From the Secretariat

By on January 31, 2017

DR ELIZABETH GIBSON, General Manager of CMPA reflects on 2016 and the challenges that lie ahead in 2017 for Members.

Last year, 2016 was a busy one for CMPA with the release of 3 Guidelines to assist Members with their businesses:

  • Working Safely with Geotechnical risk in quarries (Launched by Minister for Energy and Resources, The Hon Lily D’Ambrosio MP)
  • Dust Management
  • Noise Management

Thank you to Earth Resources Regulation  (ERR), DEDJTR and EPA for their valued input. Also released, with a training session held, was the Service and Maintain Crushers Reference Manual. A successful AGM/Annual Dinner was held at the Pullman Albert Park where Certificates for 15 year Associate Membership of CMPA were awarded.

Meetings have been held with the new Minister for Resources, The Hon Wade Noonan, MP where the CMPA had the opportunity to highlight issues of concern to the extractive industry.

On a more serious note there has been a review of the Native Vegetation Clearing Regulations with the report released by Government in December 2016 (see page 13) which does little to reduce the cost and complexity to Members. Additionally, changes to the Aboriginal Heritage Act came into force in August 2016 with no business impact statement. An ongoing issue is that of Aerolite Quarries where a swathe of land including that on which the quarry operates was listed on the Aboriginal Heritage Register causing extreme distress to the Quarry owner and employees hampering the operation of their business.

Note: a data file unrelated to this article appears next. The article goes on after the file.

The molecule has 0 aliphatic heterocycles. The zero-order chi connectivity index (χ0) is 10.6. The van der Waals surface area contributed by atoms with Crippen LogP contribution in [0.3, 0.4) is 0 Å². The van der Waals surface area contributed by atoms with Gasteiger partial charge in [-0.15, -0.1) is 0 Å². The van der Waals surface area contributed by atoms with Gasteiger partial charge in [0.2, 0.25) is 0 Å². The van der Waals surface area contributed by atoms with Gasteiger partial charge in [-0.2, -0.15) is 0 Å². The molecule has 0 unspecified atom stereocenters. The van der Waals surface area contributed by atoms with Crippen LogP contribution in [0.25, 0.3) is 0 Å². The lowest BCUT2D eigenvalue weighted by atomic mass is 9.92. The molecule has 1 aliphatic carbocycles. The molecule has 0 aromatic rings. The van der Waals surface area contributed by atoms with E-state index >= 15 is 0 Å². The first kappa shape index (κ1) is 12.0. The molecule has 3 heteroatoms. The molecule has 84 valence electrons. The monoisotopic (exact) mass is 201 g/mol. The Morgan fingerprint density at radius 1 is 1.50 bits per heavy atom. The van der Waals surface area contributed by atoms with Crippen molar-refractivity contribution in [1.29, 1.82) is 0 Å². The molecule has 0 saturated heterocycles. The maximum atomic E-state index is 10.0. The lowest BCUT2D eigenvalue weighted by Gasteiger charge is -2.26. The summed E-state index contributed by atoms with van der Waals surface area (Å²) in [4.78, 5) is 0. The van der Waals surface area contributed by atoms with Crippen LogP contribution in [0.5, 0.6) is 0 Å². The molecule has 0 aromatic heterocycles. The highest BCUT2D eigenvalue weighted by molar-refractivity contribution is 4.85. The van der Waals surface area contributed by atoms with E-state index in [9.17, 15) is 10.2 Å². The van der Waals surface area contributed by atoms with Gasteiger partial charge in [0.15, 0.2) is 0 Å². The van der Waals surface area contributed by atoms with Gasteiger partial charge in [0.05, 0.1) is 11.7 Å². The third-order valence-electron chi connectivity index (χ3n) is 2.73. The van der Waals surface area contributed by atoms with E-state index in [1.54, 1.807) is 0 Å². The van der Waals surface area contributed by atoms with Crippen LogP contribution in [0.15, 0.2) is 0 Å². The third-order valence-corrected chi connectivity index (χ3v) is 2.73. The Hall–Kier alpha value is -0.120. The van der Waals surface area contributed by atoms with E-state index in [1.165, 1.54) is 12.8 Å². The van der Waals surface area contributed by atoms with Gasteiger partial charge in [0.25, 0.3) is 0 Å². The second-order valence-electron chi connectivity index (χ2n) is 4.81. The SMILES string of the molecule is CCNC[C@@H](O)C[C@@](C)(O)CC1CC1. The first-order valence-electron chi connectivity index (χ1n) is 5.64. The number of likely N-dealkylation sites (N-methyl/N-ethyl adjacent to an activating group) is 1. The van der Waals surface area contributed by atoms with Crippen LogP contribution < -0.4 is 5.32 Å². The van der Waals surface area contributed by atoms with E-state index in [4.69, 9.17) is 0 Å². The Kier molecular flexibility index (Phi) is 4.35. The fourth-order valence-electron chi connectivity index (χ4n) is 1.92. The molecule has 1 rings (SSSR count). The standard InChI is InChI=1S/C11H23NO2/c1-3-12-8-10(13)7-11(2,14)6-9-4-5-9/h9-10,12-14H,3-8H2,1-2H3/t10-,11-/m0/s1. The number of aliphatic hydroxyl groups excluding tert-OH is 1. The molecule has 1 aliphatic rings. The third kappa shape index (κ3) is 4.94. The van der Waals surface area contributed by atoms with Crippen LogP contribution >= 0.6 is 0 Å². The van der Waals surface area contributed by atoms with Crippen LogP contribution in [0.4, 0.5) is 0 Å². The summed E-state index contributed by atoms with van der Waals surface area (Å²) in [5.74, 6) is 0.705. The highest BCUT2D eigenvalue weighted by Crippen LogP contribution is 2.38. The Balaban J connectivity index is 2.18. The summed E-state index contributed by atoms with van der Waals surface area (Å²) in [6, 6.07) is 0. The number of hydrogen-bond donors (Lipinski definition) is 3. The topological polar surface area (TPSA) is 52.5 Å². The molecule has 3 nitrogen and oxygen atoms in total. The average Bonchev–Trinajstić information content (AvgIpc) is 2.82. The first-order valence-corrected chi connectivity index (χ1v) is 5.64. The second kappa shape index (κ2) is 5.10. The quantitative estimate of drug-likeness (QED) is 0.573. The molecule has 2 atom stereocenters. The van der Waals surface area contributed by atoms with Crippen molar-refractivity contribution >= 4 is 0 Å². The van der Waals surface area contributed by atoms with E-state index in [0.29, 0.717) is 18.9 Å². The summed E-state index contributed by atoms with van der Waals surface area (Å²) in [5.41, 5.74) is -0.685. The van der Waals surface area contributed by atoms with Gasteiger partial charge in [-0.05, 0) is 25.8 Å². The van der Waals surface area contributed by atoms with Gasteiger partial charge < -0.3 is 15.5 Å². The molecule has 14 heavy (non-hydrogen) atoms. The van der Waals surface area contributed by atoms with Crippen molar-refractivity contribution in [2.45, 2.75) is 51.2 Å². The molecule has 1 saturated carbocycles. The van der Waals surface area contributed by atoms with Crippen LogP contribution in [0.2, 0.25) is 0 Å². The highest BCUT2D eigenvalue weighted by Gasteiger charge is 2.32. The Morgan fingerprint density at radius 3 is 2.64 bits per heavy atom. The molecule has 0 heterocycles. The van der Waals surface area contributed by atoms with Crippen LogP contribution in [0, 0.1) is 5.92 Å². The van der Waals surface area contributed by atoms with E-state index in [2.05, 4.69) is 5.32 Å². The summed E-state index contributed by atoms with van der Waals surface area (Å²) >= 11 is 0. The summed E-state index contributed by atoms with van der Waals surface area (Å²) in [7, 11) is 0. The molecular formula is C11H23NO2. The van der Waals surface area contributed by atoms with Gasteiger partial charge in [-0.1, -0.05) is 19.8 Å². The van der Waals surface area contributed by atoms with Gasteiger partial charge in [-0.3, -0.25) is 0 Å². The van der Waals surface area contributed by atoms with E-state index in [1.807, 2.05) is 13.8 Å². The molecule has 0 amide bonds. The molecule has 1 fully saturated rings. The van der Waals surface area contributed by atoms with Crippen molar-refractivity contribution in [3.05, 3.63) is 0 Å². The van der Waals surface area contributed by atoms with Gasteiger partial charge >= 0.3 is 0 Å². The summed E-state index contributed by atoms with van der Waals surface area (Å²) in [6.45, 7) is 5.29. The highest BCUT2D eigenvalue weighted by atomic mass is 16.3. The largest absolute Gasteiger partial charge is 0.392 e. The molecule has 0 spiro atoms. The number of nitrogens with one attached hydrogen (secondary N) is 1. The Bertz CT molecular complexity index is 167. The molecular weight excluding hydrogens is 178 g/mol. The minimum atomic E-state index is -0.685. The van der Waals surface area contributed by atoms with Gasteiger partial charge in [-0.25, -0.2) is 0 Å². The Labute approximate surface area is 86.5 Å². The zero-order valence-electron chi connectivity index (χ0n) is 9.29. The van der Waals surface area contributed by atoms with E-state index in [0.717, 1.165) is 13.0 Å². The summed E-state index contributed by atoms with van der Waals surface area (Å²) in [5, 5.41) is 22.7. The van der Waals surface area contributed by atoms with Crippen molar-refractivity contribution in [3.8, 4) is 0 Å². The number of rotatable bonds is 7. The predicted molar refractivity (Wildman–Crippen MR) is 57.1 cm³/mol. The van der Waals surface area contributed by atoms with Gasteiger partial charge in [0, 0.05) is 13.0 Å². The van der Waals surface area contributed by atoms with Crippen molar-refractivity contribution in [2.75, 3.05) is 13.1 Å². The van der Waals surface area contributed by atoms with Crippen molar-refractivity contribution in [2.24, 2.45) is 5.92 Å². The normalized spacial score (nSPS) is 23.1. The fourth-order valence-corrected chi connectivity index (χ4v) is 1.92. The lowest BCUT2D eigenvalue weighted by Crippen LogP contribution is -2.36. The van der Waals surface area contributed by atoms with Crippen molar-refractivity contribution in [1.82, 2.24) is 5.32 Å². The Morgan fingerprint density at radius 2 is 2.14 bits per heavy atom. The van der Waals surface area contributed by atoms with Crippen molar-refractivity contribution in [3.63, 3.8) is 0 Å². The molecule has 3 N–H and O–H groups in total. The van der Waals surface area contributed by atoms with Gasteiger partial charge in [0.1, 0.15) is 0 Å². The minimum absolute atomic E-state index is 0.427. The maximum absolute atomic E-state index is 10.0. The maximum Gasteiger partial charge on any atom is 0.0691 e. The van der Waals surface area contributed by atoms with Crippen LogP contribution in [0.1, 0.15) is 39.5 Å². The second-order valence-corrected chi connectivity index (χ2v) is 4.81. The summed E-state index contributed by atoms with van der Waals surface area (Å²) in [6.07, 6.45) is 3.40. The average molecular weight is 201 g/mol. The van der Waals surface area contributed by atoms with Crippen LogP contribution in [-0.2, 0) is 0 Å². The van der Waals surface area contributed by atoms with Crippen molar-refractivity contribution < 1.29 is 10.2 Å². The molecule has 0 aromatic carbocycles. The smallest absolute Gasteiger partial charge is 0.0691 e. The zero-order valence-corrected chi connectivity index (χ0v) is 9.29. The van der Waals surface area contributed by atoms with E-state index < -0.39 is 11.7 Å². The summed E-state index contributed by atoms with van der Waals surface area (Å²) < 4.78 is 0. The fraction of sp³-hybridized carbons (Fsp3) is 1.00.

ERR reform commenced  late 2015  and  has not  yet been completed  with  no  evidence of  improvements in the Work Authority Approval process as was originally promised and industry is required to pay for this reform.

 In 2017 CMPA will be holding 3 workshops:

  • Progressive rehabilitation of quarries;
  • Critical incident management in quarries and
  • Best practice community engagement.

Challenges for 2017  are many. The CMPA Secretariat will endeavour to ameliorate these challenges for Members such as Aboriginal Heritage; Native Vegetation Clearing Regulations; Catchment Management Authority requirements; EPA Inquiry Government response; review of rehabilitation bonds for coal mines  and  potential  impact  on  quarries;  risk-based  work plans, technical expertise in ERR; and urban encroachment to name a few.

Additionally, it is becoming apparent through increasingly stringent regulation leading to less quarries being approved that there will be a shortfall of supply of construction materials in  the  coming  decade.  This has  the  potential  to  impact economic growth in Victoria and will be especially felt by first time home buyers.

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